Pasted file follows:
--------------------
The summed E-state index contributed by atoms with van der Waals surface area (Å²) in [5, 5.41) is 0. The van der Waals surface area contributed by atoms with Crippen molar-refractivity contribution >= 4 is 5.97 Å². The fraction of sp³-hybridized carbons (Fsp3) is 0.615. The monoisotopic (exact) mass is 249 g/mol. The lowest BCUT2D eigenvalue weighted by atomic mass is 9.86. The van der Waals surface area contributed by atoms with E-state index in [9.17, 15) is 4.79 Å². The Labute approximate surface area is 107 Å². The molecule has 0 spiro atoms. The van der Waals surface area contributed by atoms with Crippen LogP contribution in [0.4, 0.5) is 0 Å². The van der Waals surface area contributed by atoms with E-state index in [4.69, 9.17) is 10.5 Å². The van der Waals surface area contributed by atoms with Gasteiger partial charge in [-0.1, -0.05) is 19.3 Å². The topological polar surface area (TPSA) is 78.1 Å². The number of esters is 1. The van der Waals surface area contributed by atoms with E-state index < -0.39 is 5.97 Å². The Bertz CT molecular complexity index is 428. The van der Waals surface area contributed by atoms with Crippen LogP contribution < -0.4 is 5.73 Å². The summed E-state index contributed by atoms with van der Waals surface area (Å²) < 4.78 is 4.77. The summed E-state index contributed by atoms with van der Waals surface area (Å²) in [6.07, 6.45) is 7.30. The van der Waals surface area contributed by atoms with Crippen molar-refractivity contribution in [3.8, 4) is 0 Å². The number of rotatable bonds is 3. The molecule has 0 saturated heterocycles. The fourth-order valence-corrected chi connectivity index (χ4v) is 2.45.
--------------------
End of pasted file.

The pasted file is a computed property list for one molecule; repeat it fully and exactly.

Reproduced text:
The summed E-state index contributed by atoms with van der Waals surface area (Å²) in [5, 5.41) is 0. The van der Waals surface area contributed by atoms with Crippen molar-refractivity contribution >= 4 is 5.97 Å². The fraction of sp³-hybridized carbons (Fsp3) is 0.615. The monoisotopic (exact) mass is 249 g/mol. The lowest BCUT2D eigenvalue weighted by atomic mass is 9.86. The van der Waals surface area contributed by atoms with E-state index in [9.17, 15) is 4.79 Å². The Labute approximate surface area is 107 Å². The molecule has 0 spiro atoms. The van der Waals surface area contributed by atoms with Crippen LogP contribution in [0.4, 0.5) is 0 Å². The van der Waals surface area contributed by atoms with E-state index in [4.69, 9.17) is 10.5 Å². The van der Waals surface area contributed by atoms with Gasteiger partial charge in [-0.1, -0.05) is 19.3 Å². The topological polar surface area (TPSA) is 78.1 Å². The number of esters is 1. The van der Waals surface area contributed by atoms with E-state index < -0.39 is 5.97 Å². The Bertz CT molecular complexity index is 428. The van der Waals surface area contributed by atoms with Crippen LogP contribution < -0.4 is 5.73 Å². The summed E-state index contributed by atoms with van der Waals surface area (Å²) < 4.78 is 4.77. The summed E-state index contributed by atoms with van der Waals surface area (Å²) in [6.07, 6.45) is 7.30. The van der Waals surface area contributed by atoms with Crippen molar-refractivity contribution in [3.8, 4) is 0 Å². The number of rotatable bonds is 3. The molecule has 0 saturated heterocycles. The fourth-order valence-corrected chi connectivity index (χ4v) is 2.45.